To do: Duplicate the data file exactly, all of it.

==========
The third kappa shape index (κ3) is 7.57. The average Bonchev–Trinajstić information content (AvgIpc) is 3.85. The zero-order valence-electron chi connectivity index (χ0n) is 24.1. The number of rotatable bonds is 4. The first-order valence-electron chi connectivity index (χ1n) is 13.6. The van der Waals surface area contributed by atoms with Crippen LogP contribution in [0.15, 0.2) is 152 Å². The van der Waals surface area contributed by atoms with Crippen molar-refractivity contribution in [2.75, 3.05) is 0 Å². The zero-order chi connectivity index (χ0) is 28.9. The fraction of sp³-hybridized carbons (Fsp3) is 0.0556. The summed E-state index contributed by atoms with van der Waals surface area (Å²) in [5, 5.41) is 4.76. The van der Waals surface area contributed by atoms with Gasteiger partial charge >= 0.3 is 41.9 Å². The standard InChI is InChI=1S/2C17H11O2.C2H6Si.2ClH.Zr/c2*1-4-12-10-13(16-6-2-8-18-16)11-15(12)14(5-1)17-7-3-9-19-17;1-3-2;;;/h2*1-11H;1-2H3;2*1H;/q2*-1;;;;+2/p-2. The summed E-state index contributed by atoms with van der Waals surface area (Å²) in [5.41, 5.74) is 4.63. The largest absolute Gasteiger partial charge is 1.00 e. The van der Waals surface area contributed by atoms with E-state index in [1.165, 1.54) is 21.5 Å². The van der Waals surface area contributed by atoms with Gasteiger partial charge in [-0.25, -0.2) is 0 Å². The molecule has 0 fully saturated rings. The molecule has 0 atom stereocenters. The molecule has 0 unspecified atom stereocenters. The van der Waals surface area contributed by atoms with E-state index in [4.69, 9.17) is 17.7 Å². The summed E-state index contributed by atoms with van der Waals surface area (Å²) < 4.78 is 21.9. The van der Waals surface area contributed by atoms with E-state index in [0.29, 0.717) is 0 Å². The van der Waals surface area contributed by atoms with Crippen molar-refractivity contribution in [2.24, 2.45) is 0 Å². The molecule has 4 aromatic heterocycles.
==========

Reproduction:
The third kappa shape index (κ3) is 7.57. The average Bonchev–Trinajstić information content (AvgIpc) is 3.85. The zero-order valence-electron chi connectivity index (χ0n) is 24.1. The number of rotatable bonds is 4. The first-order valence-electron chi connectivity index (χ1n) is 13.6. The van der Waals surface area contributed by atoms with Crippen LogP contribution in [0.15, 0.2) is 152 Å². The van der Waals surface area contributed by atoms with Crippen molar-refractivity contribution in [2.75, 3.05) is 0 Å². The zero-order chi connectivity index (χ0) is 28.9. The fraction of sp³-hybridized carbons (Fsp3) is 0.0556. The summed E-state index contributed by atoms with van der Waals surface area (Å²) in [5, 5.41) is 4.76. The van der Waals surface area contributed by atoms with Gasteiger partial charge >= 0.3 is 41.9 Å². The standard InChI is InChI=1S/2C17H11O2.C2H6Si.2ClH.Zr/c2*1-4-12-10-13(16-6-2-8-18-16)11-15(12)14(5-1)17-7-3-9-19-17;1-3-2;;;/h2*1-11H;1-2H3;2*1H;/q2*-1;;;;+2/p-2. The summed E-state index contributed by atoms with van der Waals surface area (Å²) in [5.41, 5.74) is 4.63. The largest absolute Gasteiger partial charge is 1.00 e. The van der Waals surface area contributed by atoms with E-state index in [1.165, 1.54) is 21.5 Å². The van der Waals surface area contributed by atoms with Gasteiger partial charge in [-0.25, -0.2) is 0 Å². The molecule has 0 fully saturated rings. The molecule has 0 atom stereocenters. The molecule has 0 unspecified atom stereocenters. The van der Waals surface area contributed by atoms with E-state index in [4.69, 9.17) is 17.7 Å². The summed E-state index contributed by atoms with van der Waals surface area (Å²) < 4.78 is 21.9. The van der Waals surface area contributed by atoms with E-state index in [0.29, 0.717) is 0 Å². The van der Waals surface area contributed by atoms with Crippen molar-refractivity contribution in [2.24, 2.45) is 0 Å². The molecule has 4 aromatic heterocycles.